7 Ways to Help Kids Keep Their Rooms Organized

The following post is from Becky of Organizing Made Fun:

source: Organizing Made Fun

We need to teach our children to organize. But, if we don’t make it easy for them or actually teach┬áthem, we can’t expect them to keep their rooms organized. Here are seven ways to help kids keep their rooms organized:

1. Teach them {young} how to make their bed, everyday. It take just two minutes! Little ones, as young as 2 can make their beds. Maybe start by having them put pillows on or stuffed animals, then move up to having them put covers on top and the pillows, and eventually teach them to make it. Never expect perfection, only to do their best. Our kids have to make their beds before coming to the breakfast table on school days. It’s now a habit I hardly ever have to remind them of. Oh, and parents need to set the example and make their beds everyday, too!

2. Have a rule that before they pull out new games or activity, they MUST clean up the one they are playing with. It’s totally fine that they are done with an activity, game, or play stuff but they need to clean up when they are done. It may feel like you say it all the time “Did you clean up?”, but I promise that eventually {meaning it could be years} they will start to catch on and do it before you ask.

3. Clean up and put away means to put it away “where it belongs”. This means that you’ll have to label things and actually take the time to teach them where everything belongs and how to put it away. It takes time, but in the end will result in kids that know where things go and how to put them away. Some kids learn faster than others, so be patient.

4. Teach kids how to go through their own toys and donate and giveaway things that are no longer needed. This can include clothing. Use a benchmark time – birthdays or Christmas, start of summer or spring – to help remember to go through clothing and toys. The littler they are, you’ll need to sort through it with them but resist the urge to do it yourself when they aren’t around. Everyone needs to learn to throw out, give away, and donate their items. ┬áStarting when they are young will give them a lifelong experience of knowing how to do it. When they are older, you can give them a pile to go through on their own.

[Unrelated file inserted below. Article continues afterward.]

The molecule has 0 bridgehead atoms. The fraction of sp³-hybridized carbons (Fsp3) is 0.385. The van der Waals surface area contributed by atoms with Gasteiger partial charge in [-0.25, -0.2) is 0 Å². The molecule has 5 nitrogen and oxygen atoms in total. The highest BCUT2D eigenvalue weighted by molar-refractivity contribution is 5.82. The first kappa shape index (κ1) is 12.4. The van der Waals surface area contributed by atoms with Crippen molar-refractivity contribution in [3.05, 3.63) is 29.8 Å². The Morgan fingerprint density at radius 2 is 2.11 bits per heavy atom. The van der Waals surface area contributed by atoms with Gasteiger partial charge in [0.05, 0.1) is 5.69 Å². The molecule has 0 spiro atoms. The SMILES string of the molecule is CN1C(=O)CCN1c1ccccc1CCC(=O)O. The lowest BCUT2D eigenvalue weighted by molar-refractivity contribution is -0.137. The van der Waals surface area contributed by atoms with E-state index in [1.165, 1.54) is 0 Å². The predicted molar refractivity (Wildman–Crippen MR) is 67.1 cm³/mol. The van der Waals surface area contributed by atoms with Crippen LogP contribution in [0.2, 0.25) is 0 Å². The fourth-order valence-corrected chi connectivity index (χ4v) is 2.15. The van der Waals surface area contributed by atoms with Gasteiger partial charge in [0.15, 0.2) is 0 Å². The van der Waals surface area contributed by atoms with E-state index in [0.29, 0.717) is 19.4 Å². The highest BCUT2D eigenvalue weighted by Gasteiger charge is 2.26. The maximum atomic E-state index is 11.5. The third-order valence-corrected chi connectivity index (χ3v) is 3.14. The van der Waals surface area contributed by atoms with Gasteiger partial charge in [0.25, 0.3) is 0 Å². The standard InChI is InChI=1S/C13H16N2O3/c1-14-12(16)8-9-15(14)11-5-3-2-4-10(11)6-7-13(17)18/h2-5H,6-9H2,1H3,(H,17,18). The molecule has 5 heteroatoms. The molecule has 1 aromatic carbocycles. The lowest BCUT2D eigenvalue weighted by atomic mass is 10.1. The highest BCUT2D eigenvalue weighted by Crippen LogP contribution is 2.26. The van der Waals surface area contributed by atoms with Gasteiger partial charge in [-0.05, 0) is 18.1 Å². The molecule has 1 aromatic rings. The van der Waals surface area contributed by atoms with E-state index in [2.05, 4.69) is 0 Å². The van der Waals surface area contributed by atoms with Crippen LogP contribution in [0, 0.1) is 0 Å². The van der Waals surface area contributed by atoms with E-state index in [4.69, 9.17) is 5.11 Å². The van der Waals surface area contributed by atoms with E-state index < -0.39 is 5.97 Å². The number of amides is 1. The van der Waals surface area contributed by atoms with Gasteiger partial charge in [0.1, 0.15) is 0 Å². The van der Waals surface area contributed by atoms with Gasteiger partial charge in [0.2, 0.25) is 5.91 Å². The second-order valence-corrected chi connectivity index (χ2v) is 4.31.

5. Have a laundry hamper in their room or another easy place to keep dirty clothes off the floor. If you don’t have one in there, kids will just pile clothes on the floor. Set one up in the closet, in a corner, or in the bathroom for them to easily throw their dirty clothes into each time they dress and undress.

6. Put clothing where they can reach it to dress themselves or learn to put away folded laundry. Giving them a little more independence as they grow will help them to learn to put away and take out their clothing when they are old enough to start doing so. As they get older, begin having them help to fold their clothes and/or put away in their drawers. Hanging up clothing where they can reach it will help you in the long run.

7. Have a small file drawer or box for them to learn to file necessary papers. There are so many papers that come home from church, school, or camp. Teach them to sort through and toss the ones that aren’t necessary and keep only special ones. If they are important, set up a special file in a drawer in their desk {if they have one} or even a file box in their closet or under their bed that they can put those school or art papers.

I have been working on my own kids for years in each of these areas. It doesn’t happen over night. It takes patience and time to help them learn these skills. Some kids learn easier than others – and some kids hang on to stuff more than others. But, showing them that others could use their outgrown clothing or toys, teaching them to toss what’s necessary, and keep their rooms clean and organized teaches them to be respectful of their parents and grateful for what they have.

Do you have any other ways you’ve helped your kids keep their rooms organized?

Becky blogs at Organizing Made Fun. She has been married to her college sweetheart for 18 years and is a mother to two children. Becky organizes just about everything and she enjoys motivating other women to learn to organize, schedule, and run their home imperfectly but efficiently.